The Response to Sulforaphane in Metastatic Prostate Cancer Cells Public Deposited

http://ir.library.oregonstate.edu/concern/graduate_thesis_or_dissertations/b5644v17w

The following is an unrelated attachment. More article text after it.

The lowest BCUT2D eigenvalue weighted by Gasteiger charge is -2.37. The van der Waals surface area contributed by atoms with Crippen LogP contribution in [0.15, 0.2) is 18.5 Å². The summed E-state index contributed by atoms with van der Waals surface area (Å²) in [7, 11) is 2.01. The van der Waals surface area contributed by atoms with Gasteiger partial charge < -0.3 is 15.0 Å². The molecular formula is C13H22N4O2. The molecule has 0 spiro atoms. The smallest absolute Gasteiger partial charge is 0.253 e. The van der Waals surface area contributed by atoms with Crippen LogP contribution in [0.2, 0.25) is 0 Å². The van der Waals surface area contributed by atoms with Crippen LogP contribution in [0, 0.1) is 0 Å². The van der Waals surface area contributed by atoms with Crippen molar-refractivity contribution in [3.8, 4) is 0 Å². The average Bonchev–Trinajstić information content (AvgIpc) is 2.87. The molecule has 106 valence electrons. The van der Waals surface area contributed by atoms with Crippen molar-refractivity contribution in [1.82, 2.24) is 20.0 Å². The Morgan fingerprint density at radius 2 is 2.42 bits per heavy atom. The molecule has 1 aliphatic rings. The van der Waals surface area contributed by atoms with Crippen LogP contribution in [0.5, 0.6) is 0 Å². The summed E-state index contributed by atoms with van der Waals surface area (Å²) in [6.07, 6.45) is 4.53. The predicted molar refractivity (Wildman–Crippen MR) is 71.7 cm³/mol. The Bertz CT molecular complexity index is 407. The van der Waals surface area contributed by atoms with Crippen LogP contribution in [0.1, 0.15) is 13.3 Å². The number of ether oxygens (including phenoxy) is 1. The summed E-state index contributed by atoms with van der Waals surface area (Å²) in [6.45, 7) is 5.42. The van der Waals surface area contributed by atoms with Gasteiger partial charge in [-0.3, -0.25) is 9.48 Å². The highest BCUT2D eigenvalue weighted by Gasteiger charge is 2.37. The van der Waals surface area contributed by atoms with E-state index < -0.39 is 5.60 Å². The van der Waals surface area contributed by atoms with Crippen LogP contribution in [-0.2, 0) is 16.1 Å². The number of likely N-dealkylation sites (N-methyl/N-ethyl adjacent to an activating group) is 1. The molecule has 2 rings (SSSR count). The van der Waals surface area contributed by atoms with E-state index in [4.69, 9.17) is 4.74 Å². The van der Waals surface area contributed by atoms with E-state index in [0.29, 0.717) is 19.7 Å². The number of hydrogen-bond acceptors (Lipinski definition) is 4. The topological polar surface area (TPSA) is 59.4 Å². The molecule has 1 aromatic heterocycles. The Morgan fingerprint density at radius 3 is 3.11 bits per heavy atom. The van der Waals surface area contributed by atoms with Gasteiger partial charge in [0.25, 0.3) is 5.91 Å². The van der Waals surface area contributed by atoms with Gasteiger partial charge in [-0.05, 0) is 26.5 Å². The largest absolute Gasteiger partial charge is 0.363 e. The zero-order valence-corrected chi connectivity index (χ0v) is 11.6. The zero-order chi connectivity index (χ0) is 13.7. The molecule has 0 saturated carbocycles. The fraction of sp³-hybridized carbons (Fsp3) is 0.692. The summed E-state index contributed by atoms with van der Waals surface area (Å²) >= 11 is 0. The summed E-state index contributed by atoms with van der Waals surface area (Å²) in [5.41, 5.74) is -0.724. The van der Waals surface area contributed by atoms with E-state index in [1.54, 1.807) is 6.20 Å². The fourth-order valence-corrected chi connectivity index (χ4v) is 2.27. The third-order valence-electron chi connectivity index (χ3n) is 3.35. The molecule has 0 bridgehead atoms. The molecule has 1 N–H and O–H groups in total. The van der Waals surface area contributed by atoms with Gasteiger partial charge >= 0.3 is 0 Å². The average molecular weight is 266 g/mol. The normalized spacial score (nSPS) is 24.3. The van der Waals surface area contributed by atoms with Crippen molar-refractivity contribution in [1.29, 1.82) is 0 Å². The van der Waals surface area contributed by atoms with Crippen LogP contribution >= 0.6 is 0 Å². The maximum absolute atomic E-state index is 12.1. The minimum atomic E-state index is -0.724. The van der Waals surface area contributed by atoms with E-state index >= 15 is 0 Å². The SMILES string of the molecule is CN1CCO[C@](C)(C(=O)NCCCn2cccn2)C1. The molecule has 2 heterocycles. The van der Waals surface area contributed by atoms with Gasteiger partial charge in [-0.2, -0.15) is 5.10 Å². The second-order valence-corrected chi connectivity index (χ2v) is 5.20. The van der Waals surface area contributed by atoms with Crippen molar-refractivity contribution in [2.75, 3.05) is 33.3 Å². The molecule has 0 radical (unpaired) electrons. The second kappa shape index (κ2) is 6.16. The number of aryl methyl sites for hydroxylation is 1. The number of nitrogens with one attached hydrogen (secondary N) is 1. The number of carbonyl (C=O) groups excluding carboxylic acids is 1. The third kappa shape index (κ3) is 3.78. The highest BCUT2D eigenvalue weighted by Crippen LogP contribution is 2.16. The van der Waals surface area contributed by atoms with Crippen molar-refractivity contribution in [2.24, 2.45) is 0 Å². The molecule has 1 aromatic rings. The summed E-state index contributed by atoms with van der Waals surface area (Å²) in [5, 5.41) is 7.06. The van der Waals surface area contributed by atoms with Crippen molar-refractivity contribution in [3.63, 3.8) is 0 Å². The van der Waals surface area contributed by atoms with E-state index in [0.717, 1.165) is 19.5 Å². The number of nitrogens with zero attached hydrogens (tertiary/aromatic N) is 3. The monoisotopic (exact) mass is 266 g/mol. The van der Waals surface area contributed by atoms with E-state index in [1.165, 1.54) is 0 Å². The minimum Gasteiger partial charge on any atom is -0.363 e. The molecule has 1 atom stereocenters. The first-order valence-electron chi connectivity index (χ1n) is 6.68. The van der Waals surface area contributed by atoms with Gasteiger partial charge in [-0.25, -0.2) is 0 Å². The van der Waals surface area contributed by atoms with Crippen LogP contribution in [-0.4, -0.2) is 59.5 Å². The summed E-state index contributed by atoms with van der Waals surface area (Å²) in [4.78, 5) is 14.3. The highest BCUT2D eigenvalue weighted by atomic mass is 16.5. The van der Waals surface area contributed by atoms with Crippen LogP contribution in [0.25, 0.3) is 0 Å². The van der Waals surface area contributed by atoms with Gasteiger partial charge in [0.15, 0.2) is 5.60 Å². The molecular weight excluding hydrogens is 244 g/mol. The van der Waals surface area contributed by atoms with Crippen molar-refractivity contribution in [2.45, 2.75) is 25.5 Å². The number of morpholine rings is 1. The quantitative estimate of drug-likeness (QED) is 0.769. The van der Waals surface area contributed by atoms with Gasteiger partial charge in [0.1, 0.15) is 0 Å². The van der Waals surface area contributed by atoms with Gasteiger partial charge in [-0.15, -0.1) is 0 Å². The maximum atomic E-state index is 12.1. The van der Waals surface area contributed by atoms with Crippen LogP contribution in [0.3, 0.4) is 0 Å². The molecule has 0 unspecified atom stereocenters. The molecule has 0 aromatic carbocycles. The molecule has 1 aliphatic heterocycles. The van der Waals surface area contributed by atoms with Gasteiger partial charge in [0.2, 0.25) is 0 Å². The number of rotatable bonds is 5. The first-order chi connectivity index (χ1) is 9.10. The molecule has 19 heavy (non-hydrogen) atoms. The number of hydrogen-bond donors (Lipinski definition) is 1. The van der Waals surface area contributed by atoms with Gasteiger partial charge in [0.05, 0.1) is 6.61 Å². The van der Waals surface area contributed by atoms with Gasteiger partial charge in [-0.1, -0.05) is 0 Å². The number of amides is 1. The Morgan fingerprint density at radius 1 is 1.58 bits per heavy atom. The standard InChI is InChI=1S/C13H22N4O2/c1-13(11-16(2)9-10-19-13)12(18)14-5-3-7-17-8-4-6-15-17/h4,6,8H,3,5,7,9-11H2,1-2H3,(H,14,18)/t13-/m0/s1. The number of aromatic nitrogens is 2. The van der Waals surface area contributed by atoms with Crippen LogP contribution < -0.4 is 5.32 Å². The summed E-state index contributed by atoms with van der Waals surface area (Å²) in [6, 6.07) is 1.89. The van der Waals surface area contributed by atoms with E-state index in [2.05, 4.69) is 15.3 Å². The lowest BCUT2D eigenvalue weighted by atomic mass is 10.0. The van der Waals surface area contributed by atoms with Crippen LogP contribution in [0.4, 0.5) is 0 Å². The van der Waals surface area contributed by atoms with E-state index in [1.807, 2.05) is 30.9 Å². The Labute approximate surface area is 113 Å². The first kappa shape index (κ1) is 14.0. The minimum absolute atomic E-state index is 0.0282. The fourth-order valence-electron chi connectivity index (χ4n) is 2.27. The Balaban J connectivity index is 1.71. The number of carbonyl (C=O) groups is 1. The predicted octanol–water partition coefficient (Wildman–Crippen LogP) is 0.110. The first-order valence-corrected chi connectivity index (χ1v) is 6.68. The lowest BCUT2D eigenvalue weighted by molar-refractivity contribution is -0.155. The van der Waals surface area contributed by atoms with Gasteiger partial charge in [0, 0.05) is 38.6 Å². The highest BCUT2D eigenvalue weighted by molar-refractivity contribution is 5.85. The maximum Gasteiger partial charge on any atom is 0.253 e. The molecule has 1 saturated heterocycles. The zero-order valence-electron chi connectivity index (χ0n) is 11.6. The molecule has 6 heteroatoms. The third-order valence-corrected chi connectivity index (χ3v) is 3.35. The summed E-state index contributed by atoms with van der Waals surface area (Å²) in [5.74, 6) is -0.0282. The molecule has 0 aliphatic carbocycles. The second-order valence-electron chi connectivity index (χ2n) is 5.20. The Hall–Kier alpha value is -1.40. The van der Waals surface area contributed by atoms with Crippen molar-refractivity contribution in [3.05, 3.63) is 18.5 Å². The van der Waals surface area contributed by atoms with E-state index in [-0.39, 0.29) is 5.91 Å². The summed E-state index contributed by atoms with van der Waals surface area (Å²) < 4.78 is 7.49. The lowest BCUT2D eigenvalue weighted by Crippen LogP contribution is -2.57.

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  • Sulforaphane is an isothiocyanate derived from cruciferous vegetables and has been under investigation as a cancer chemopreventive agent for over two decades. The compound is well tolerated and has been shown to slow cancer progression in several different pre-clinical models of carcinogenesis, such as of the lung, breast and colon. Recent work has suggested that sulforaphane may also slow cancer growth and progression in a pre-clinical model of prostate carcinogenesis. Prostate cancer accounted for approximately 14% of all new cancer diagnoses in 2014, making it the most commonly diagnosed type of cancer. Developing sulforaphane as a cancer therapeutic agent could provide an inexpensive and safe new treatment option to delay prostate cancer onset and to reduce the number of new diagnoses for this common cancer. In addition, gaining a mechanistic understanding of how sulforaphane slows prostate cancer progression could identify new protein targets for therapeutic development. Previous work utilizing human prostate cancer cell lines has identified many proteins and signaling pathways that respond to sulforaphane and have subsequently been proposed as contributors to prostate cancer suppression by sulforaphane (i.e. mechanistic targets). However, a majority of previous investigations charactering the response to sulforaphane in prostate cancer cells utilize sulforaphane at concentrations above what any prostate cancer cell will experience in vivo and/or for treatment periods that are not consistent with what we know about sulforaphane pharmacokinetics, tissue distribution and elimination. There is therefore a critical need to characterize the response to sulforaphane in prostate cancer cells under conditions that adhere to in vivo concentration and pharmacokinetics if we are to understand how sulforaphane may slow prostate cancer progression. To address this issue we carried out a series of in vitro investigations under conditions to mimic an in vivo exposure and explored the potential contribution of two cellular processes on sulforaphane-mediated suppression, chromatin regulation and autophagy. Previous research has suggested that sulforaphane stimulates the turnover of the chromatin-modifying enzymes class I histone deacetylase 3 and DNA-methyltransferases. These enzymes modify chromatin in protein complexes that include the enzymes that control histone methylation, suggesting that changes in histone deacetylase and DNA-methyltransferase protein levels may influence histone methylation levels. We therefore tested whether sulforaphane treatment leads to changes in global histone methylation levels. We found that sulforaphane leads to a transient decrease in histone H3 lysine 9 trimethylation levels, a mark that is controlled by the enzyme SUV39H1. Sulforaphane treatment led to posttranslational modification of SUV39H1 that coincided with its dissociation from chromatin. These novel findings suggest histone methylation may have a role in the cellular response to sulforaphane. Several investigations have suggested that autophagy is involved in influencing the cellular response to sulforaphane in prostate cancer cells in vitro and in vivo; however, previous work has not specifically addressed autophagic flux. In addition, sulforaphane has been proposed to decrease the level of histone deacetylase 6 (HDAC6) and HDAC6 has recently be shown to be required for efficient autophagic flux in mouse embryonic fibroblasts. We therefore tested whether sulforaphane or HDAC6-inhibition decreases autophagic flux in prostate cancer cells. We found that sulforaphane stimulates autophagic flux in metastatic prostate cancer cells at high concentrations. An assessment of HDAC6-interacting proteins in LNCaP metastatic prostate cancer cells showed HDAC6 interacts with proteins associated with autophagy. However, HDAC6-inhibition with the small molecule tubacin did not influence autophagic flux, suggesting metastatic prostate cancer cells do not require HDAC6 activity for autophagy. Changes in gene transcription in response to sulforaphane have been used to infer the outcome of sulforaphane treatment. However, sulforaphane can lead to a rapid decrease in global protein synthesis in some prostate cancer cell lines. This suggests that using gene transcription to infer the outcome of sulforaphane treatment may be misleading if transcripts are not efficiently translated into proteins. To address this issue we applied proteomics to directly assess the global protein profile of LNCaP cells in response to sulforaphane. We found that sulforaphane does not lead to a global remodeling of the proteome following sulforaphane treatment in this cell type. Proteomics did, however, identify proteins that have not previously been implicated in LNCaP cell maintenance (e.g. TRIAP1). We show that TRIAP1 influences LNCaP cell proliferation, and thus show that proteomics can be used to identify novel candidate therapeutic targets in metastatic prostate cancer cells. The central findings from this dissertation work suggest that sulforaphane does not directly influence key outcomes (e.g. apoptosis, autophagy) that have been associated with sulforaphane treatment in metastatic prostate cancer cells when treatment concentrations and exposure times are made to conform to in vivo sulforaphane pharmacokinetics. This is important in understanding how sulforaphane may lead to prostate cancer suppression because it suggests the involvement of important in vivo factors that mediate suppressive activity. Future in vivo work that builds off the results presented in this dissertation will be important for the further development of sulforaphane as a prostate cancer therapeutic agent.